Sunday, May 7, 1995 - Page updated at 12:00 AM

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Marinovich Has Other Outlets, Which Produce A Happy Life

Orange County Register

Armchair psychologists have worked overtime on the subject of Todd Marinovich. Now, even casual observers can see him playing guitar in a rock band, out of football and without a million-dollar salary by age 25, and think they know why.

He is living the childhood he never had, goes the opinion. Usually, it is said with pity, as if some great shame were perpetrated.

Shame for what? Marinovich worked hard for 20 years and is enjoying the good life. Where's the shame in that? Who doesn't aspire to that?

Upon closer inspection, Marinovich is a happy man, about his present and past. Friends, family and even Todd himself declare that this is the good life, not the pressure-filled, political world of football.

He rose to great heights in his original profession, accumulated wealth and now does what he wants. He performs music, dabbles in painting and sketching, lives in a modest home he bought near one of Southern California's prime beaches and runs on the sand with his Labrador retriever puppy.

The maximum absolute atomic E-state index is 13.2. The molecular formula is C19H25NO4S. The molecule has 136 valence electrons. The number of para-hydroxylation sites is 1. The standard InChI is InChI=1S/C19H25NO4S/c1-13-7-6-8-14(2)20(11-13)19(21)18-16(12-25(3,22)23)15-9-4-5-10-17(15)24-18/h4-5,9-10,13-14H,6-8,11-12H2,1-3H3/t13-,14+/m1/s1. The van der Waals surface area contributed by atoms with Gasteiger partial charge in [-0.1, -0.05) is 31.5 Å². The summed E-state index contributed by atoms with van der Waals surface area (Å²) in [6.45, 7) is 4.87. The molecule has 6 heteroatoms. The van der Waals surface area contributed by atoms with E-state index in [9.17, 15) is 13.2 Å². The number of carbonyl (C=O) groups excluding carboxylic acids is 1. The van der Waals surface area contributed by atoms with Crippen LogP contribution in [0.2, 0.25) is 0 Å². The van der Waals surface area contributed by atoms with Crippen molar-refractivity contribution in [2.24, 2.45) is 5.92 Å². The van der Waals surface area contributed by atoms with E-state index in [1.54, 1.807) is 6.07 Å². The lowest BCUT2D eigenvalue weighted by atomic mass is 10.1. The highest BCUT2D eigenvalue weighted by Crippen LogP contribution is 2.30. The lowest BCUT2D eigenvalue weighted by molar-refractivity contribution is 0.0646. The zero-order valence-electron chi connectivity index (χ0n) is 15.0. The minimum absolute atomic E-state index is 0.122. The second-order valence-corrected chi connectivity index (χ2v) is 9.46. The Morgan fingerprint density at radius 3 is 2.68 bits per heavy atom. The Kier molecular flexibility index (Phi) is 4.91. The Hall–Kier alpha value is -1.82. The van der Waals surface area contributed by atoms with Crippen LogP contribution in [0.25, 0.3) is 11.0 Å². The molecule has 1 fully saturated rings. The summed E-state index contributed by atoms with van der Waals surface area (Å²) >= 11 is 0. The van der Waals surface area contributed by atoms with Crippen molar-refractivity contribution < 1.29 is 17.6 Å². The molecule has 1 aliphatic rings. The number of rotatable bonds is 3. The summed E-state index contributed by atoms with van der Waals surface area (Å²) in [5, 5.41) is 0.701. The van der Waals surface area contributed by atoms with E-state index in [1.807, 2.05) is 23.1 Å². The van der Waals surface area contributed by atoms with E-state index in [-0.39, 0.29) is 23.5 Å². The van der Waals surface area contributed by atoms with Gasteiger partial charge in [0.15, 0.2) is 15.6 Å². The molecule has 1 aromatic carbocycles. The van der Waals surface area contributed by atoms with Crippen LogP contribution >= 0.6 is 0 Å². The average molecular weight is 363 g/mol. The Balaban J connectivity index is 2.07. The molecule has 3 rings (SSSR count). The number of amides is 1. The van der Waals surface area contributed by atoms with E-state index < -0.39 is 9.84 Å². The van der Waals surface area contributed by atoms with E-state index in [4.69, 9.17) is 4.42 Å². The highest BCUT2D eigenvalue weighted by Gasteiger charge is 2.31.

Family and friends are nearby. The former Raiders quarterback is young enough to return to his previous occupation, should the desire or financial need arise. By most definitions, this isn't suffering. It is success.

Todd Marinovich, once again, has struck a loud chord.

"People love to pass judgment on what I should and shouldn't do with my life," Marinovich said. "That's what makes me giggle. They say, `Oh, don't let it all go to waste.' I just don't understand that they think they know me, for one. For another, it's like that (football) is all I have to offer.

"I'm not a one-dimensional person. I sure enjoyed playing while I played, but in my mind, I have nothing to prove if I never play. Because I feel a lot of people are sour because they never reached a certain level and I've been at the highest level (and) played with the best. And that's the one thing . . . is I know I can play with the best at that game. So, if it never comes around again, I'm not going to lose sleep."